The name Borodino Field resonates with patriotism and Mother Russia for Russians. The battle in September 1812 is known to most as one of the epic climaxes in Tolstoy’s War and Peace. Napoleon’s pyrrhic victory there took the French Grande Armée to the gates of Moscow and on to catastrophe during the subsequent winter. Another lesser known, but equally bitter battle was fought at Borodino Field in October 1941.
This tour covers the Market-Garden Operation in September 1944, which was an attempt to lay an airborne carpet of parachute and glider landings across the last major remaining waterways barring access to the Germany’s industrialized Ruhr.
This tour deals with the human story of D-Day on 6 June 1944 and the Paris insurrection and liberation the following August. It explores what it was like to parachute in the night skies over Normandy, land by glider behind enemy lines, climb the cliffs at Pointe du Hoc and wade ashore on the British and American beaches under fire.
This tour forms part of The Cultural Experience The Invasions of Belarus tour, covering Napoleons invasion in 1812 and Hitler in 1941.
This tour is about the battles that occurred along the famous Raate road from the Russian border to Suomussalmi, and follows another Soviet invasion route to Kuhmo further south.
This is an epic tour, covering the three turning points of the Second World War: Hitler’s failed winter offensive against Moscow in 1941, the defeat and loss of the German Sixth Army at Stalingrad, now Volgograd, in 1942-3 and the climactic clash of armor around the Kursk salient in 1943.
24 Hours on the Somme describes that catastrophic day hour by hour through the differing perspectives of both sides. The British trench view is juxtaposed against the German parapet and dugout alongside the backdrop of their staff commands, who, ensconced in chateaus to the rear, could see nothing. The book charts this dreadful day through the eyes, ears and senses of the soldiers themselves, through eye-witness accounts, diaries, unit logs and a mass of supporting material exhaustively harvested from across Europe.
The magazine offers a ‘then and now’ historical perspective of three battles fought against superior odds. It includes Custer’s Last Stand at the Little Bighorn in 1876, the heroic defence of Rorke’s Drift during the Anglo-Zulu war of 1879, and the epic siege of the British paratrooper enclave at Oosterbeek outside Arnhem in 1944. ‘Stands’ are identified at each location where readers can position themselves and read contemporary descriptions of what happened to soldiers at that precise spot during the battle. ‘Battlefield Detective’ articles expose the latest scientific and archaeological findings to debunk myths or offer forensic investigative comment and how accurately Hollywood presented these epic events is examined.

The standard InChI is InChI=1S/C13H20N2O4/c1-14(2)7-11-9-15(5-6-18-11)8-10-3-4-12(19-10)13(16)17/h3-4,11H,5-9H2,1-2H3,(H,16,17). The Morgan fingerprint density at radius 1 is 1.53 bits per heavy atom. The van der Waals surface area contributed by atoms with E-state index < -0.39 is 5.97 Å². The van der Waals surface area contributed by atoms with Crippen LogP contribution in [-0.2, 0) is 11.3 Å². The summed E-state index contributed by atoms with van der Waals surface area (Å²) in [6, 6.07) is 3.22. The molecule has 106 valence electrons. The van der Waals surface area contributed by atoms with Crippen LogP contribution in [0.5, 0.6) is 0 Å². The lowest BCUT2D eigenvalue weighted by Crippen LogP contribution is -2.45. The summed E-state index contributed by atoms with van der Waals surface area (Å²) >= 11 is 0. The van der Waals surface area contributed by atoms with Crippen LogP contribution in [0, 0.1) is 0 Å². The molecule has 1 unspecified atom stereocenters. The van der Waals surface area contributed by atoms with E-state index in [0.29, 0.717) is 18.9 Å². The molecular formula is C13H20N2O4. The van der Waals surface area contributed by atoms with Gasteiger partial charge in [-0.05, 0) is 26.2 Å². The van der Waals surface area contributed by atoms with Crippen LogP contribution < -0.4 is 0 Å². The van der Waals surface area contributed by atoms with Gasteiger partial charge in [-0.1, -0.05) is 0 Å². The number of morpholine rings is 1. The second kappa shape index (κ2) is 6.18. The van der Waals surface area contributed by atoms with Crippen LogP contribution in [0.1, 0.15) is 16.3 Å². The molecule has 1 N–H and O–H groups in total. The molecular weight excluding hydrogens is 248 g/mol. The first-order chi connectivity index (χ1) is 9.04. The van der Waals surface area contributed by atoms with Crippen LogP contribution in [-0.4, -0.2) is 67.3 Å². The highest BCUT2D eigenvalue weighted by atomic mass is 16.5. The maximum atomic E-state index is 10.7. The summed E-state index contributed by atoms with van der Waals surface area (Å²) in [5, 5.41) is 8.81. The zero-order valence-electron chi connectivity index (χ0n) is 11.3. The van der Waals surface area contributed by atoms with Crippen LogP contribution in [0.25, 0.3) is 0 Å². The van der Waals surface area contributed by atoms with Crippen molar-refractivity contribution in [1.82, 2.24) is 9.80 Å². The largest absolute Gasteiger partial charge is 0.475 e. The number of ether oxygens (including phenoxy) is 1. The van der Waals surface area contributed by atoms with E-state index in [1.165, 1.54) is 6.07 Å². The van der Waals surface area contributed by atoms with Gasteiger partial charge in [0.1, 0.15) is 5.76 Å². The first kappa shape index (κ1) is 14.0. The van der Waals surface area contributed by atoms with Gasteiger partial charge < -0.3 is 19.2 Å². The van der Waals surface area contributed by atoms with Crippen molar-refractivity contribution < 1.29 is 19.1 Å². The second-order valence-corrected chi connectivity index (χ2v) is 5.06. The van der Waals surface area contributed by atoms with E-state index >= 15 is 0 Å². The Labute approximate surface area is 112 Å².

This book covers Hitler’s pitiless invasion of Russia in 1941 viewed almost entirely through the eyes of ordinary soldiers and junior officers, from both sides. Extensive use is made of diaries, letters and oral accounts previously unpublished in English, including secret SS Files that monitored rumours and reactions from the German Home Front to these events. The Russian soldier’s refusal to surrender and fight to the death, despite being out maneuvered or surrounded was to break the tempo of the German Blitzkrieg in Europe for the first time.
This is the story of the ten-day battle for the Normandy foreshore as seen through the eyes of German and Allied soldiers who fought and died in June 1944. Village fighting in the hinterland developed into stalemate as the Germans began to match the Allied build up after seven days. Bocage hedgerow terrain proved two-edged, favouring defence but stymieing the mobility sought by both sides and unsuitable for armoured sweeps. D-Day vividly describes the battle to get ashore and then for the next hedgerow and hill, a fight for survival and comrades.